What I learned doing some casual QMK hacking
May 22, 2020 - 6 min read
I recently acquired a new keyboard, which was a Whole Thing (tm) as I ordered it right at the end of Chinese New Year's, in time for the entire country to be locked down for COVID-19 reasons so it ended up turning up yesterday, three months later. It's a KBDFans DZ60 in an extremely normal layout, with Kailh Box Brown switches. I bought it to replace my Unicomp keyboard which was mostly fitting requirements but was taking up too much space on my desk, only properly handles two keypresses at once, which is annoying for even the minimal gaming I do.
The main attraction of this keyboard is that it runs qmk firmware, the same
software I run on my macro pad,
meaning I can do pretty extensive firmware modifications to it. For instance,
on that device, I implemented an autoclicker in firmware. It allows for
multipurpose keys such as using caps lock as escape and control in firmware
such that there are no issues with some applications using raw input as I
experienced while using
One major feature I wanted to bring over from the macro pad project was the custom static light patterns. This is a feature that qmk itself doesn't have a fantastic story for, so I had to implement it for myself on that platform. However, my existing implementation had several annoying flaws: at anything except the lowest brightness, the colours were very washed out (bug), it sometimes got confused and emitted bad output, which was exacerbated by the new board having 16 LEDs.
The existing system used a qmk function designed for typical use cases for setting individual RGB LEDs such as for indicating whether the various lock keys are on. This had a bug in it which I was very confused about on the initial implementation on my macro pad: sometimes the LEDs would not turn on as they should, or they would skip some. However, this was only exposed because I had accidentally activated on both key press and release events on my custom keys, causing the light updates to be hit in quick succession. Once I fixed that unrelated bug, I thought it was fixed. This bug returned on the new system, yet when I introduced debug statements to see what the LEDs were being set to, it stopped happening, though I found another bug.
Learning 1: negative values for unsigned types in C behave differently than I expected. I was using -1 as a sentinel value for LEDs which are off since it was outside the range I believed the variable had. However, for some reason, it was failing to hit a branch based on that value. I need to further investigate this, it might have something to do with literal type.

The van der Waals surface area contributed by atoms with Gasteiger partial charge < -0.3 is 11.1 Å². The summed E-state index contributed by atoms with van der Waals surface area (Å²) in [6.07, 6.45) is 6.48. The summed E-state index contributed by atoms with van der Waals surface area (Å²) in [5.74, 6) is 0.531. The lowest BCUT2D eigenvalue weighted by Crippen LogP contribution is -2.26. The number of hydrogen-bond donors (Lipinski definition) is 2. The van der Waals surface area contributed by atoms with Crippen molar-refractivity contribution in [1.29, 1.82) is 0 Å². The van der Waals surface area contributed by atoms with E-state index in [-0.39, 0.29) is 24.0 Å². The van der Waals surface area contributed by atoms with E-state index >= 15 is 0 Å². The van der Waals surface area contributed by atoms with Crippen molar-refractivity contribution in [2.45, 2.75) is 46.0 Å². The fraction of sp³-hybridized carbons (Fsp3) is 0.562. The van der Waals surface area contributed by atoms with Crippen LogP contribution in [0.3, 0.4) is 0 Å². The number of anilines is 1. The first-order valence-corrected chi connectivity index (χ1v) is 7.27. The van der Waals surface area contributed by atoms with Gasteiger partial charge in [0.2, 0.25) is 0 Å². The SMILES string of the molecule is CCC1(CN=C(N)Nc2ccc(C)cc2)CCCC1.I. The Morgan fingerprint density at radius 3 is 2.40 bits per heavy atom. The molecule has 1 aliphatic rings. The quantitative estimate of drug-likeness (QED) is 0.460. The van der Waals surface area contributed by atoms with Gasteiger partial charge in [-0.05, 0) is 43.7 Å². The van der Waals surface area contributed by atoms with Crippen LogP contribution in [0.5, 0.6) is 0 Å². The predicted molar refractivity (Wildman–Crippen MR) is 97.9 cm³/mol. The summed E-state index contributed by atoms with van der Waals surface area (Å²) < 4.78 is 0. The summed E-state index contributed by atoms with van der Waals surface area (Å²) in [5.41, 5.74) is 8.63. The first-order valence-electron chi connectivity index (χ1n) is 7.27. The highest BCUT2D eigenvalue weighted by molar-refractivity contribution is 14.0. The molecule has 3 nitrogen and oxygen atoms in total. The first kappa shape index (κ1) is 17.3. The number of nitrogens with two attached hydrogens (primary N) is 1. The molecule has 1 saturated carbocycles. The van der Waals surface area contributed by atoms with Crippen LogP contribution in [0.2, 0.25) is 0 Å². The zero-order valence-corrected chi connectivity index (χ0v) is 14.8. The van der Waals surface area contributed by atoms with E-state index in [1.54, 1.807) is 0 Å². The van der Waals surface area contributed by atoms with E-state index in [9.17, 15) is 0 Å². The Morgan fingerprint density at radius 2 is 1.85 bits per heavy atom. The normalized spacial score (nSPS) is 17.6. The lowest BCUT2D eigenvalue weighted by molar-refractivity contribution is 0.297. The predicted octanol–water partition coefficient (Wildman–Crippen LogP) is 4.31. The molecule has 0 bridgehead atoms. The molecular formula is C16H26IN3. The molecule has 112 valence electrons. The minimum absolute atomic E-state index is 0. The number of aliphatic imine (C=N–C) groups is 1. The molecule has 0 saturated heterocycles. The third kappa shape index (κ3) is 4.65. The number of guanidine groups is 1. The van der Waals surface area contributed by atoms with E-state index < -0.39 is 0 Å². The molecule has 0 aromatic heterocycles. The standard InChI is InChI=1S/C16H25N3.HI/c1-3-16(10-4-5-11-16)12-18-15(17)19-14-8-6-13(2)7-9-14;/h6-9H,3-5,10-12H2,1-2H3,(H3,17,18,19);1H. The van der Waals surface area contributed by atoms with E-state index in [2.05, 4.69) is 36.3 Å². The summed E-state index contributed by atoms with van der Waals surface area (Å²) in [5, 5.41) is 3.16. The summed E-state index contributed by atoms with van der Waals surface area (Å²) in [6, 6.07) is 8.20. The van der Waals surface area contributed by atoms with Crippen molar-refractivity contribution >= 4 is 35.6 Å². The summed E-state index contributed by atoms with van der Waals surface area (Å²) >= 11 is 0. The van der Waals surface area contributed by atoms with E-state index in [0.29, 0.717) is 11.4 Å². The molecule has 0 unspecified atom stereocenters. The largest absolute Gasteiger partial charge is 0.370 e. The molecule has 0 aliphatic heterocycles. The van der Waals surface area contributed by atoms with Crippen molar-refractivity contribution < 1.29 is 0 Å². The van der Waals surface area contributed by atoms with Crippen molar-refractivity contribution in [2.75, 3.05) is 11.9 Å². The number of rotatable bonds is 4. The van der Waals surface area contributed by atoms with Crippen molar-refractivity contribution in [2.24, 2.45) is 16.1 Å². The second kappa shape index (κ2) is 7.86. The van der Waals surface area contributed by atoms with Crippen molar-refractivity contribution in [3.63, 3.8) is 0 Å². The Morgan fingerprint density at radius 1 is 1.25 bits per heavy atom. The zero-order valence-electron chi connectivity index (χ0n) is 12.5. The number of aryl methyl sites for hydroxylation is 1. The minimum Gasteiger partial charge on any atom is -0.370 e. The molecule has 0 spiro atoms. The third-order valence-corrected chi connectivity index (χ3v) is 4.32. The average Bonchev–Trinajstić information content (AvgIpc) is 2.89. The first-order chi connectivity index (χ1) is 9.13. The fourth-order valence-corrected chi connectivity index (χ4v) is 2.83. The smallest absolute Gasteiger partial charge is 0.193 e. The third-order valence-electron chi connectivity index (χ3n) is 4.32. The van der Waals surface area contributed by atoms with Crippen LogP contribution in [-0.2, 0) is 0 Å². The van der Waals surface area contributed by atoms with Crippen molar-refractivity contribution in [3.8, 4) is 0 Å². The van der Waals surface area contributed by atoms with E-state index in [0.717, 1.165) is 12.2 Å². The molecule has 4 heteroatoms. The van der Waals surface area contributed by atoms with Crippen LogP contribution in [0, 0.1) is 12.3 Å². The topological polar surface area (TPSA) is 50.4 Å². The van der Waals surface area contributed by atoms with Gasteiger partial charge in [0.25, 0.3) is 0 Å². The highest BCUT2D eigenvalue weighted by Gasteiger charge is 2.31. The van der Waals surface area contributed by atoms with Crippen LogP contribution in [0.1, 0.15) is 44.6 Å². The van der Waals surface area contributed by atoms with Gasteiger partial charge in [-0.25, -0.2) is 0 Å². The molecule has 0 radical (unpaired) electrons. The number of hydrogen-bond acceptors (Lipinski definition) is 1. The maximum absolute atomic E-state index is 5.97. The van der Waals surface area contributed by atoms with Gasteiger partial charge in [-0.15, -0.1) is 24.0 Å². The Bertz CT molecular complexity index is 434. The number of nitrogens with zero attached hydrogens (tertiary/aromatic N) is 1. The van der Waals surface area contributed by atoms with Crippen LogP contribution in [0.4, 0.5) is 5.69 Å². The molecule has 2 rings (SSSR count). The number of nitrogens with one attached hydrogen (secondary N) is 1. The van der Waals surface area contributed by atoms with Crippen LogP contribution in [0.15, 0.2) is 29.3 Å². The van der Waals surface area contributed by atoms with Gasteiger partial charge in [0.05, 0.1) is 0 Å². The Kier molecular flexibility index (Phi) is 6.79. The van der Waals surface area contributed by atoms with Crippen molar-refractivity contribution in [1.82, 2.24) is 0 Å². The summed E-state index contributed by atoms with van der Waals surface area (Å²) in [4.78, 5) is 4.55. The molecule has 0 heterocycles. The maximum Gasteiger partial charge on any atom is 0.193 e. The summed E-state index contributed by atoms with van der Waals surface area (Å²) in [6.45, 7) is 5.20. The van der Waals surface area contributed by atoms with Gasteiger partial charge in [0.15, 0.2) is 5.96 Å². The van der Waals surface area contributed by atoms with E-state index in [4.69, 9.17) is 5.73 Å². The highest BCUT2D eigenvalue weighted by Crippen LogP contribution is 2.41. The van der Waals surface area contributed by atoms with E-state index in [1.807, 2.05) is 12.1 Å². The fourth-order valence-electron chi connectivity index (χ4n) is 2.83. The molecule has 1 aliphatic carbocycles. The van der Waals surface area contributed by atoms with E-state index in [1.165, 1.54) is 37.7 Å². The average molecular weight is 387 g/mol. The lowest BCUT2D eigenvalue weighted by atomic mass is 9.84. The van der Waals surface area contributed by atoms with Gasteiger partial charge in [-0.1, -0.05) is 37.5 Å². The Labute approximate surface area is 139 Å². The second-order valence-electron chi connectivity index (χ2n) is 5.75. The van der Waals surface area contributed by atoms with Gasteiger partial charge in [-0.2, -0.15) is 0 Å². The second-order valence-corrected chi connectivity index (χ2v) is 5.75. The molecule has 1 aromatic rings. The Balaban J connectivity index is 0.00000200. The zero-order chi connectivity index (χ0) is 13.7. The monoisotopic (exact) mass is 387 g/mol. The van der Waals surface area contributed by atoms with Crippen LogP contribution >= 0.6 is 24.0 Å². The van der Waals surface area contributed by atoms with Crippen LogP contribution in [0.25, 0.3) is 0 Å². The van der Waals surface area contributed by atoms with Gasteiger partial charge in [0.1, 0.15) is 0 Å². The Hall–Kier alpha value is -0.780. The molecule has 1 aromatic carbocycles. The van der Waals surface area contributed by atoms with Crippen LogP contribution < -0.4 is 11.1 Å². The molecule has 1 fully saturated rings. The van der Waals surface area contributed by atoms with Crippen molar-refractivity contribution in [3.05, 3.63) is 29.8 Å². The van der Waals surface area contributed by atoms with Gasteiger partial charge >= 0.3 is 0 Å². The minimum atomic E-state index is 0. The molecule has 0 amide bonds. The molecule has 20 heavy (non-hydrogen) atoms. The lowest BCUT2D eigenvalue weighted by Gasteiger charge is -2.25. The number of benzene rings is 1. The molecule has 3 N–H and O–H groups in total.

About this time, I remembered the issue on the macro pad implementation and assumed it was a timing issue since it happened less with the debug prints, so I added delays which fixed the problem. Talking with some very helpful people on the qmk Discord, I learned that the function I was using to set the LED values was sending out the entire string of LEDs' values on every call, which was unnecessary since I was updating all of them and it would suffice to send them all at once. I had read the source code for the LED system but thought I could not interact closely enough with the internals to do this update all at once, however, since I was working with it last, that possibility was even documented.
Learning 2: if something is confusing, ask about it and reread the code again.
I thought that the internal state of this module was not
extern when it
actually was, enabling me to set the LED states then send them all at once by
working with a lower-level API.
There still remained the issue of the desaturated colours. I was struggling with this on the previous implementation and just assumed that the LEDs were really bad at colour reproduction. Eventually after reading some documentation, I noticed that the qmk project ships with constants for various colours and they were -completely- different from the ones I was using. For context, the light pattern feature uses Hue-Saturation-Value colours so that brightness can be adjusted by changing the value component while retaining the same colour. Typically, this is represented with hue as a rotation of the colour wheel from 0 to 360 degrees, a saturation of 0-100% and a value from 0-100%. If I had looked at the data types that the functions accepted more closely, I would have likely noticed that the hue was a uint8t, too small to represent the 360 degrees. However, I neglected to do that and instead passed in a uint16t which was truncated much to my confusion when all my colours were wrong.
Learning 3: When calling C APIs, quickly use
ctags to double check the
parameter types. C has very loose casting rules that can permit bugs and
misunderstandings to compile when they should not.
Learning 3.5: Apparently you can using floating point in constants in C without requiring that the entire program be compiled with floating point. This was useful for converting colour ranges without pointless loss of precision by multiplying by the ratio with floating point, then casting it back to an integer. I confirmed this with godbolt.org and staring momentarily at the generated assembly.
I fixed my colours so they were the right hue, but they still were just various shades of white. This is where I stared at the constants again and realized that both hue and saturation were values from 0-255 in qmk. Oops. Another scaling to the rescue. The lack of obvious indication that the values had this range in the documentation is probably a flaw and I intend to submit a patch to fix it.
Why would I do all this work? I wanted to practice my C. Also, putting pride flags in unusual places is fun and validating.
You can look at the source of my changes on GitHub